Barking & Dagenham Local History
Where History is in the Past

Where History Is In The Past

Stoneford Cottage

The land where Stoneford Cottage was later constructed was once known as Dagenham Beam Field and is illustrated on the plan of Spurrell’s Farm, dated 1790. It was Beam Lands in 1806. The origin of these field names is from the nearby Beam River

The Tithe Map & Award of 1841 gives us a glimpse into its land use prior to the cottage’s construction. It was then designated for arable crops, still being called Beam Land, and is numbered plot 1662, which comprised of 2.92 acres. It was owned by Sarah Stone, who was a minor Dagenham property-owner of around 8 acres in total. She had leased Beam Land out and it was in occupation of James Kittle. 

These tithe documents enable us to identify this piece of land in the early to mid-19th century. It lay on the Dagenham to Rainham road, between the old brick cowsheds of Cranbrook (later Rookery) Farm, and Beam Bridge, which was then open land, bordered by hawthorn hedges and ditches. This thoroughfare today is part of Rainham Road South. 

The cottage was erected on what is today a corner location, but was once where this highway met with a private roadway, owned by John Joyner. This led into the Leys fields, and became known as Chase Lane, before becoming Leys Avenue. 

Local rate books, along with map evidence, tell us that Stoneford cottage was built c.1858, by a farming family called Warren. They first came to Dagenham in the mid-late 18th century. The cottage itself was constructed on merely a tiny portion of plot 1662 [NGR = TQ 50546 84276]. This today equates to only 0.0173 of an acre or 84 square yards.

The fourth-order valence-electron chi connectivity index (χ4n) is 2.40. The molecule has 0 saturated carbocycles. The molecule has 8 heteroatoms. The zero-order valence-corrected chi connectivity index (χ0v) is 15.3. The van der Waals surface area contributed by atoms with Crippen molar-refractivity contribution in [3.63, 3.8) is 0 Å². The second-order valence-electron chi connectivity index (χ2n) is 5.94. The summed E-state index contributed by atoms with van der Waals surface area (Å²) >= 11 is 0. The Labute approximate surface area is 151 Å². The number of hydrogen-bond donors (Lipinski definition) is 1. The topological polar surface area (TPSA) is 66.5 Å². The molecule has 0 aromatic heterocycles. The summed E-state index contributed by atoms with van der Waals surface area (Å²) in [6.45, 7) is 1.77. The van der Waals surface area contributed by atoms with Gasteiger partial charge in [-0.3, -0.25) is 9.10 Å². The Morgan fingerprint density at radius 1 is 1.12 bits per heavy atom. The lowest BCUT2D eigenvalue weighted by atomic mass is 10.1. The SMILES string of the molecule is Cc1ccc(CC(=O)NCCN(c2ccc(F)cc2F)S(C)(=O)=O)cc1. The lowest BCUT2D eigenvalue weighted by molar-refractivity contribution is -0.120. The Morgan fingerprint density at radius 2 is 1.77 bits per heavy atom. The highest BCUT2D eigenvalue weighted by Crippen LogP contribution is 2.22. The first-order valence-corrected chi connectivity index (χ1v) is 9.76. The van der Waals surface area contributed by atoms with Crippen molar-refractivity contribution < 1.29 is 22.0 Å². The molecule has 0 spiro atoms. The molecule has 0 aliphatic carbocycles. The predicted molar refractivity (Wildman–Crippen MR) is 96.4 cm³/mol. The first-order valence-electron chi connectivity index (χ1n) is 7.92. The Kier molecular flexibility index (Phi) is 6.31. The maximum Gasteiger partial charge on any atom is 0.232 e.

A Dagenham historian Mr John G. O’Leary stated that the name of 'Stoneford' stemmed from an earlier innovation of nearby Beam Bridge. It had been built of stone by 1427, replacing an earlier wooden or ‘plank bridge’, but prior to this was probably a ford with a stone surface.

A very basic description of Stoneford Cottage is as follows: being a two-storey villa of mid-nineteenth century architecture, which contains 6 rooms. It is covered with a stucco style render. The house has a central panelled front door, beneath a plain semi-circular fanlight. The ground floor has 2 windows, each with 12 lights, complete with shutters. 

The upstairs has 3 sashed-corded windows, finished with 6 lights in each half, making 36 in total. All the windows are held into position with glazing bars. The upper floor windows are finished with decorative cast iron window-box guards. The slated roof has overhanging eaves, and is of a flat pitched hipped type. The rear has been vastly altered, and a much later extension has been built onto the principal building.

The building was Grade II listed in 1981, along with the fine cast iron railings, found along the front garden perimeter wall. There is said to be a plaque on the cottage wall, but this has long been concealed by ivy. 

Stoneford Cottage, 1920s, showing Chase Lane to the right (colour by I. Vickers)

Stoneford Cottage 2001, Chase Lane is now Leys Avenue (I. Vickers)

Back garden extension, 2002, showing rear view of the cottage, 2002 (I. Vickers)

Rear garden, 2002 (I. Vickers)

Back garden, chicken run, 2002 (I. Vickers)


Stoneford Cottages appears to be let out shortly after its construction, and the first tenant was Mr Henry Gentry [born in Hornchurch in 1827]. He was the son of a thatcher also named Henry [born 1786: Woodham Ferrers, Essex] and his mother was Elizabeth Ainsworth [born 1791: Stapleford Abbotts, Essex. Henry & Elizabeth married in 1814: St Dunstan, Stepney].